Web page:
The organisation says: “Moderate aerobic exercise can help relieve other symptoms associated with insomnia, too.
“For individuals with comorbid insomnia and anxiety, it can significantly lower pre-sleep anxiety, reducing the anxious thoughts that make it tough to fall asleep.”
The Johns Hopkins University health site says: “Recent research indicates that exercise decreases sleep complaints and insomnia in patients.
“The effects of aerobic exercise on sleep appear to be similar to those of sleeping pills. However, more research is needed to compare physical exercise to medical treatments for insomnia.”
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For most, sleep problems tend to sort themselves out within about a month, according to the NHS.
People with insomnia will regularly find it hard to go to sleep, can wake up several times during the night and lie awake at night.
They might also find it difficult to concentrate during the day because they are tired, or wake up early and find they cannot go back to sleep.
If you have insomnia for less than three months, it is called short-term insomnia. Insomnia that lasts three months or longer is called long-term insomnia.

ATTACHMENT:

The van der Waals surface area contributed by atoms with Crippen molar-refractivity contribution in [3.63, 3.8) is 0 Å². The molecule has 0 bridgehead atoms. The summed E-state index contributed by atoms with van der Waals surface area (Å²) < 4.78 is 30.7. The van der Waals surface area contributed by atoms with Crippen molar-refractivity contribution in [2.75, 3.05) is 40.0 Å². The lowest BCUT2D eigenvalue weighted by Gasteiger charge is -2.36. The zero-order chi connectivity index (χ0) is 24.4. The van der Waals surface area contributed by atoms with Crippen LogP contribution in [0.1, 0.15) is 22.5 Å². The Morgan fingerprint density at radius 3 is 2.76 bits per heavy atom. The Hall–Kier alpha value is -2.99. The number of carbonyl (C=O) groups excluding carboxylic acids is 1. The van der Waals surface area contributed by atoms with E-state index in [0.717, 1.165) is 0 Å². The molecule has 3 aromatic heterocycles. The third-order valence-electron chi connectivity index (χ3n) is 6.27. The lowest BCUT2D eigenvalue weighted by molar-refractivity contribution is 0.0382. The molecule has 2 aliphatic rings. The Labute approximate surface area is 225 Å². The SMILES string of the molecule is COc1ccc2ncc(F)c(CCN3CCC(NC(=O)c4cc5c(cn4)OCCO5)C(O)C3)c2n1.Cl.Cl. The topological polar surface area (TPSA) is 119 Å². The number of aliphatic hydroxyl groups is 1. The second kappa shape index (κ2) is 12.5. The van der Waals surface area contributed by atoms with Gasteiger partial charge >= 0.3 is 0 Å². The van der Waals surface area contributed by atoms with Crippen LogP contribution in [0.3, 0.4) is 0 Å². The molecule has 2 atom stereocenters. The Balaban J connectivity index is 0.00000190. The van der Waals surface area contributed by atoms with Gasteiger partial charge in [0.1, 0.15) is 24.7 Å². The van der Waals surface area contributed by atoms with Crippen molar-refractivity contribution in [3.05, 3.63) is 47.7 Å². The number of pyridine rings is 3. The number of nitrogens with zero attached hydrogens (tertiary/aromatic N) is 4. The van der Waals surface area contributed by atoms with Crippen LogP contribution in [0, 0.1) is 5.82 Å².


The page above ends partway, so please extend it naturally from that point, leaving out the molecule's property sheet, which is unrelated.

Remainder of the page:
“Some people are naturally lighter sleepers or take longer to drop off, while some life circumstances might make it more likely for your sleep to be interrupted, like stressful events or having a new baby,” the NHS states.
If poor sleep is affecting your daily life or causing you distress, you can talk to your GP.
As well as trying the paradoxical intention technique, there are several other methods to get a better night’s sleep.
The NHS recommends that you keep regular sleep hours, create a dark and quiet and cool environment.
The health body adds that some people find it useful to write down their worries and concerns, and set aside time before bed to make a list for the next day, if these stresses keep you awake.
Caffeine and alcohol can stop you falling asleep and prevent good quality sleep. Therefore, it is recommended that people cut down on alcohol and avoid caffeine close to bedtime.
Everyone needs different amounts of sleep. On average adults need seven to nine hours, while children need nine to 13 hours. Toddlers and babies need 12 to 17 hours of sleep, every day.
“You probably do not get enough sleep if you’re constantly tired during the day,” states the NHS website.